Those clever beavers at Touchstone have stirred up something new which I find pretty interesting: standardising attention information so that is can become more transparent, interchangeable, and above all, more useful.
What we pay attention to is a surprisingly useful, yet fragile thing. I may be interested in Raymond E. Feist as a writer, but only Amazon knows it. Coldplay is a great band, but only iTunes knows I like them. These applications and services know a great deal about what I’m paying attention to, unfortunately it’s limited in both its scope, due to the nature of who is holding it, and in usefulness because it is so splintered beyond my review or control. If I visit another bookstore they have no idea what I’m interested in. What if that information was something I could take with me from site to site? What if I could look at inferred attention with a view to improving it?
Now Touchstone is taking a relatively brave, but well intentioned step towards a standardisation of this type of attention data. Their APML specification was recently released with a bold predication to encapsulate all attention data into an umbrella format that could one day be adopted by any number of web sites or applications.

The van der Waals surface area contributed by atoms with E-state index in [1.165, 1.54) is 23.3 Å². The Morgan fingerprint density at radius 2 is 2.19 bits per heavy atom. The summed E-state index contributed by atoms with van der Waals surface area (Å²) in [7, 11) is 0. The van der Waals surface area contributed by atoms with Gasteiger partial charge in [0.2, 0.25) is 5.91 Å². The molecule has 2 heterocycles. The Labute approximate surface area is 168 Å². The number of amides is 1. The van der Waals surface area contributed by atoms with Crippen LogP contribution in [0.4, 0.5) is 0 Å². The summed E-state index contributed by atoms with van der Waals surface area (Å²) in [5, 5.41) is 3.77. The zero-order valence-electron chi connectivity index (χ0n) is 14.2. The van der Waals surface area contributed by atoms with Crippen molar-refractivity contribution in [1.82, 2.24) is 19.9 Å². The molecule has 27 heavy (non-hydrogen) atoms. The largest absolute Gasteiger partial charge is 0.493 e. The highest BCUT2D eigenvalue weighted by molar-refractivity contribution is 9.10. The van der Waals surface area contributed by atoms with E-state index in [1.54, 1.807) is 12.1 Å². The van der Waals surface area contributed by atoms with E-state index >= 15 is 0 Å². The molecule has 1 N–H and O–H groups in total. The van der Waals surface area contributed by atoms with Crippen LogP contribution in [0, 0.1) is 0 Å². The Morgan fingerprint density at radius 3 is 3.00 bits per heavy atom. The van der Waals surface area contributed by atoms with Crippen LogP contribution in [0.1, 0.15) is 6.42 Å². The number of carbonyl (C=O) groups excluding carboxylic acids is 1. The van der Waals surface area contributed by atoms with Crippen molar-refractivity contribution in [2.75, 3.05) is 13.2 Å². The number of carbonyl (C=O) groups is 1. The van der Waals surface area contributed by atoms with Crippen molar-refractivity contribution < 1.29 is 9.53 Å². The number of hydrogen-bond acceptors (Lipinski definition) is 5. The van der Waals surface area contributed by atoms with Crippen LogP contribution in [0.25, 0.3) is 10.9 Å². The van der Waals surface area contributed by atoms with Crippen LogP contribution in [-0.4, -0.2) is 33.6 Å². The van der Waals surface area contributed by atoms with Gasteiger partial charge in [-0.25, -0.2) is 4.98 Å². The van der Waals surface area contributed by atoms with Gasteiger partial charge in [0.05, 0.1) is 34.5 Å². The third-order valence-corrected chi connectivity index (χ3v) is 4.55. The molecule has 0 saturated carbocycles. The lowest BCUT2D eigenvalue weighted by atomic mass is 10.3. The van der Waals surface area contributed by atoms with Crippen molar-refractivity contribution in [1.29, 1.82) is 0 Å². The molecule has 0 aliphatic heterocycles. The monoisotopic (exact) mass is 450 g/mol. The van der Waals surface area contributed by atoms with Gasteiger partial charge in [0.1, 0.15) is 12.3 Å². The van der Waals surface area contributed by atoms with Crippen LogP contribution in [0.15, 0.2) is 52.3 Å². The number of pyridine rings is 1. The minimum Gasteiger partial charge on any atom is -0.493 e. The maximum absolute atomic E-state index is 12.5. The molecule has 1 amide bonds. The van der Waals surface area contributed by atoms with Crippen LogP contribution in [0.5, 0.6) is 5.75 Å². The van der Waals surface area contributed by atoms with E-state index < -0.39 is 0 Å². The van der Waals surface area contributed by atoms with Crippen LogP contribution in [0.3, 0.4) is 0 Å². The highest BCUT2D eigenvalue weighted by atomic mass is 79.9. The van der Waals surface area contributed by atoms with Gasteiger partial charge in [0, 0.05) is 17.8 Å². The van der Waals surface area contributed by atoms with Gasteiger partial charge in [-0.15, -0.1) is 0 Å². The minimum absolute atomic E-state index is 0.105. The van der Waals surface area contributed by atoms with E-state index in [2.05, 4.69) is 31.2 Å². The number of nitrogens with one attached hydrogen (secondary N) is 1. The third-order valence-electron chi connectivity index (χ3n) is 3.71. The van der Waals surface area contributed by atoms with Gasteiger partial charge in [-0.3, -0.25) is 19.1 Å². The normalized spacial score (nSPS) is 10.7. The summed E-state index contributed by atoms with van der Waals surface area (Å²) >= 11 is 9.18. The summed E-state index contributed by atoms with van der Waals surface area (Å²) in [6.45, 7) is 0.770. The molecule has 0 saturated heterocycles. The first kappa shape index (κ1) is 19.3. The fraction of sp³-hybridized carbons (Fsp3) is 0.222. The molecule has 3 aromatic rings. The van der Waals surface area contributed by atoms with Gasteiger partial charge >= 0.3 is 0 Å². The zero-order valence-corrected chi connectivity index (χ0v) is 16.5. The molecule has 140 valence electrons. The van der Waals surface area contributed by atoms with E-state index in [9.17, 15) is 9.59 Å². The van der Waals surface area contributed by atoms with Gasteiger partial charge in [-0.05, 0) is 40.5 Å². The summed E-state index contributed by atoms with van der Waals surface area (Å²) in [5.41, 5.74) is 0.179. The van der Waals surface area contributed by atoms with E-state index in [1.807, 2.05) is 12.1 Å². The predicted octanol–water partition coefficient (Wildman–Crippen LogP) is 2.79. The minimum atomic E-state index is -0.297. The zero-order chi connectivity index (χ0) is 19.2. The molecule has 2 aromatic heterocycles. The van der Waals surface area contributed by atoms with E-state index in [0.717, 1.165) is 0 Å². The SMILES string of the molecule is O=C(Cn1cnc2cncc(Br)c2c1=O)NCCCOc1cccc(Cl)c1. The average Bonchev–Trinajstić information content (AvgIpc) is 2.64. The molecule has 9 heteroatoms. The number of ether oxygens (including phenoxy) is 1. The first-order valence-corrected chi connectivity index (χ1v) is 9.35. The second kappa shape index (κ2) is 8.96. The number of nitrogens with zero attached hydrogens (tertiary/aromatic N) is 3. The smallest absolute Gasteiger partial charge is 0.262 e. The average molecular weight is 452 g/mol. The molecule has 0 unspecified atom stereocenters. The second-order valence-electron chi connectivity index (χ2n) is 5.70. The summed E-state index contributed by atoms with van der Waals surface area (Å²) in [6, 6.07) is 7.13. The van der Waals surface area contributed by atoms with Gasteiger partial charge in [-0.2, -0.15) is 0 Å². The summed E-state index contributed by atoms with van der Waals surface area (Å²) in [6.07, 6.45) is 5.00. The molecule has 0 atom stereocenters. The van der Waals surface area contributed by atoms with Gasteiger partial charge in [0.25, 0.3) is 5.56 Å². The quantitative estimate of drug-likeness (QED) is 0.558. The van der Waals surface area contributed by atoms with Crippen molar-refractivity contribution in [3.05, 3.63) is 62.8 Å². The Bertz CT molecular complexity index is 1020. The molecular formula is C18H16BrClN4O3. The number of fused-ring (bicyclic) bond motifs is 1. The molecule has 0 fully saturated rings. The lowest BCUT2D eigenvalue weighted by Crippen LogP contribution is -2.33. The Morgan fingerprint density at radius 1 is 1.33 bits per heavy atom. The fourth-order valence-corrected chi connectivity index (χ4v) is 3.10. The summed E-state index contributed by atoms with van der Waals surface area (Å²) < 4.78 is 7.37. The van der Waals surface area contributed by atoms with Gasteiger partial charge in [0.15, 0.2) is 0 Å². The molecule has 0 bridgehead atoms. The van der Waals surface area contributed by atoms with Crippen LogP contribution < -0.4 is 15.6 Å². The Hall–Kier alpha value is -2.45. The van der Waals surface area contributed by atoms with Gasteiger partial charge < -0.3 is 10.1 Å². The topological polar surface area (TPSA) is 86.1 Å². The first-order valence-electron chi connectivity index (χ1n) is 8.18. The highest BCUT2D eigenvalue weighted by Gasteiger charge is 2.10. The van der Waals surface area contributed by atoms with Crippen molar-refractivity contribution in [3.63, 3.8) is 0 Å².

The most likely course this will take will be sites choosing to display inferred attention information to users with a view to them having more control over what the site thinks they’re interested in. Some sites will hopefully elect to display that information using an APML-based microformat. From there on it’s only a matter of time before we can automate the movement of that attention data. By the way, attention data isn’t alone in this; most standardised data on the web will be exposed in this way.
It’s early days for APML; in fact, it doesn’t even solve the problem yet. But standards can be a vehicle to drive off the envelope, and I applaud the Touchstone guys for just throwing out the idea early and seeing what happens. They have my support, if only for showing everybody else something they should have been paying attention to.